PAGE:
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Saturday, May 14, 2016

A New Preferred Term Leads to a Fave Topic, Saving Money

Unless you either write books of your own, are in business for yourself, or are just involved in marketing and advertising in some way, you probably won't need to know about this new marketing term. Still, those interested in editing are generally curious (and exacting!) folk,  so I thought I'd share my story with you. Besides . . .the story involves some good, hard advice about paying good, hard money for things you can get free on your own and will probably be more effective if you do! Here it is:

Today you get a hard reminder prompted by a new term being bandied about.

In The Frugal Book Promoter I talk about advertorials in conjunction with a section warning writers—but especially new writers—to use publicity (meaning free) in their marketing rather than advertising (which always means paid-for!). The section includes a little back-door method for getting to know the same newspaper and magazine folks who can say yay or nay to your marketing efforts as an alternative for cold calls or for giving up when you discover you've missed a submission deadline. 

One of the terms I tell you about in that section is “advertorial” which means a paid-for ad that looks like free editorial copy and is often more effective. To put in the grossest terms, it’s more effective because it fools many readers into believing that it’s editorial copy or vetted news or feature material chosen strictly on the basis of its newsworthiness or general appeal.

Now we have a new term for the same thing—possibly designed to disguise an advertorial with ritzier words. It is certainly less likely to be deciphered by the general reader. It is…drumroll… “native advertising.” According to David Lazarus, columnist for the LA Times, Lord & Taylor is facing a deceptive-trade charge from the Federal Trade Commission because they used this ploy—a huge embarrassment for a clothing company of L&T's stature.

You’ll see this tactic used—whether they call it advertorial or native advertising—in special advertising sections produced by newspapers and similar kinds of features in magazines—and sometimes they can be valuable reading like the sections Time magazine often runs. These advertorials are paid for by large corporations or countries, usually companies or countries that want to improve their image among Americans or the business community. 

However, even useful advertorials can only be interpreted well by the reader if it is very clear that they are paid-for. Like anything we read, we should know the source and that’s one reason that the Web is so iffy. By the way, this Lord & Taylor snafu was “native advertising” on the Web, which is notorious for disseminating misinformation (a PC term for “lies.”)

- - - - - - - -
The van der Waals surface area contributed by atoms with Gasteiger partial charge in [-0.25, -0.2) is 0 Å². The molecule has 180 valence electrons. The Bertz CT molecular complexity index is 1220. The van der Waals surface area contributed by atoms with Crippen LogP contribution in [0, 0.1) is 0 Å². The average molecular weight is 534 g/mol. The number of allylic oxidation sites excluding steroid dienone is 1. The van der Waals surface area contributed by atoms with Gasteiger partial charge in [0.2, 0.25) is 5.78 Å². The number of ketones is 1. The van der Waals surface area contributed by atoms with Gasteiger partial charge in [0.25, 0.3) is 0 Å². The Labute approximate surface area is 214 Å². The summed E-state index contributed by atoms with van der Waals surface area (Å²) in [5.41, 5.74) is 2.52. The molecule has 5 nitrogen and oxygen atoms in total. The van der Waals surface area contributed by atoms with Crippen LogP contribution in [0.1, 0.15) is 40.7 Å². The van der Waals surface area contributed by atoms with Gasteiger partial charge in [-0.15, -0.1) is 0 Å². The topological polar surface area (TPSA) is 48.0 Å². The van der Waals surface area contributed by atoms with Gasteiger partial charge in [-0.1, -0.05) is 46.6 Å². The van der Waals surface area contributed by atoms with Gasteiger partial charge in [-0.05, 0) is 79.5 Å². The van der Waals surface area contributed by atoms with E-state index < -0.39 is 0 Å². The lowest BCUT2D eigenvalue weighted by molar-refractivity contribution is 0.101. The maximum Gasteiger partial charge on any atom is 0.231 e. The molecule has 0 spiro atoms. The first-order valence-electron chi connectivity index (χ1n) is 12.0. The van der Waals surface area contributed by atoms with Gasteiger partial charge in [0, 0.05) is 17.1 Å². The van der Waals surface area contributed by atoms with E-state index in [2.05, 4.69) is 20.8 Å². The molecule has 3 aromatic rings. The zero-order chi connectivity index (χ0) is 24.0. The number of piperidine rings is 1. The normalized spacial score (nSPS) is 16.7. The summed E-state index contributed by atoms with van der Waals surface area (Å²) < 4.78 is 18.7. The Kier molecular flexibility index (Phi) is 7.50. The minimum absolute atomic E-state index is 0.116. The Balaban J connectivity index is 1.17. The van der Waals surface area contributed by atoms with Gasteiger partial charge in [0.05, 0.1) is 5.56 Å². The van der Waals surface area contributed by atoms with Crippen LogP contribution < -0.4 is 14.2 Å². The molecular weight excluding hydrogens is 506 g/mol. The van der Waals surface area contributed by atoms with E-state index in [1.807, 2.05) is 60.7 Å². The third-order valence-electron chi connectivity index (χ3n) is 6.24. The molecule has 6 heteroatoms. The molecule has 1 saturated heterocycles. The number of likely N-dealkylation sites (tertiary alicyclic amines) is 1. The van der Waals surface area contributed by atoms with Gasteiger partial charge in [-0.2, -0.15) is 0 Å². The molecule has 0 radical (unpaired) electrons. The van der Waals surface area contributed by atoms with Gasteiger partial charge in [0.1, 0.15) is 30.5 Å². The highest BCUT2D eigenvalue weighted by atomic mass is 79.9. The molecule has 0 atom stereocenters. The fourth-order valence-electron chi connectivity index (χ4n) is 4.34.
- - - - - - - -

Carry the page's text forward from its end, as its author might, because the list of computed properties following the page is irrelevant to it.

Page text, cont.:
It’s important for authors to know about this. They need to know what to avoid in their marketing (and how to use whatever they choose ethically). Maybe even more important, they need to be able to discern the propaganda aimed at na├»ve authors by scammy businesses—both big businesses and individuals—trying to entice them into paying for marketing programs that are either useless or can be gotten free.

As it happens, this topic has been on my mind because I am working on a chapter for the next book in my award-winning HowToDoItFrugally Series of books for writers. Getting Great Book Reviews Frugally and Ethically will be published late this summer. Believe me, there are a lot of “Please-pay-me” schemes revolving around every aspect of publishing but the review scams are at the top of my hate list. Authors desperate to get the reviews they’ve always dreamed of having are perfect targets, especially first-time authors. So, yeah. I’m on my soapbox again! (-:

As far as editors go, now you get to choose. Do you want to use "advertorial," "native advertising," or plain old "advertising."  Generally speaking I'd opt for the latter. "Advertorial" may sound like a foreign language no matter what language your audience speaks. "Native advertising" is a euphemism (and therefore misleading). We might as well call what it is--marketing that you pay for as opposed to marketing you don-t known as "publicity." 


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 Carolyn Howard-Johnson edits, consults, and speaks on issues of writing and publishing. Find her at http://howtodoitfrugally.com. Find the second edition of her multi award-winning The Frugal Editor: Do-it-yourself editing secrets for authors: From your query letter to final manuscript to the marketing of your bestseller. (HowToDoItFrugally Series of Books for Writers). Learn more about her other authors' aids at www.howtodoitfrugally.com/writers_books.htm , where writers find lists and other helps including , Great Little Last-Minute Editing Tips on the Resources for Writers page. She blogs on all things publishing (not just editing!) at her SharingingwithWriters blog. She tweets writers' resources at www.twitter.com/frugalbookpromo . Please tweet this post to your followers. We all need a little help with editing. (-:

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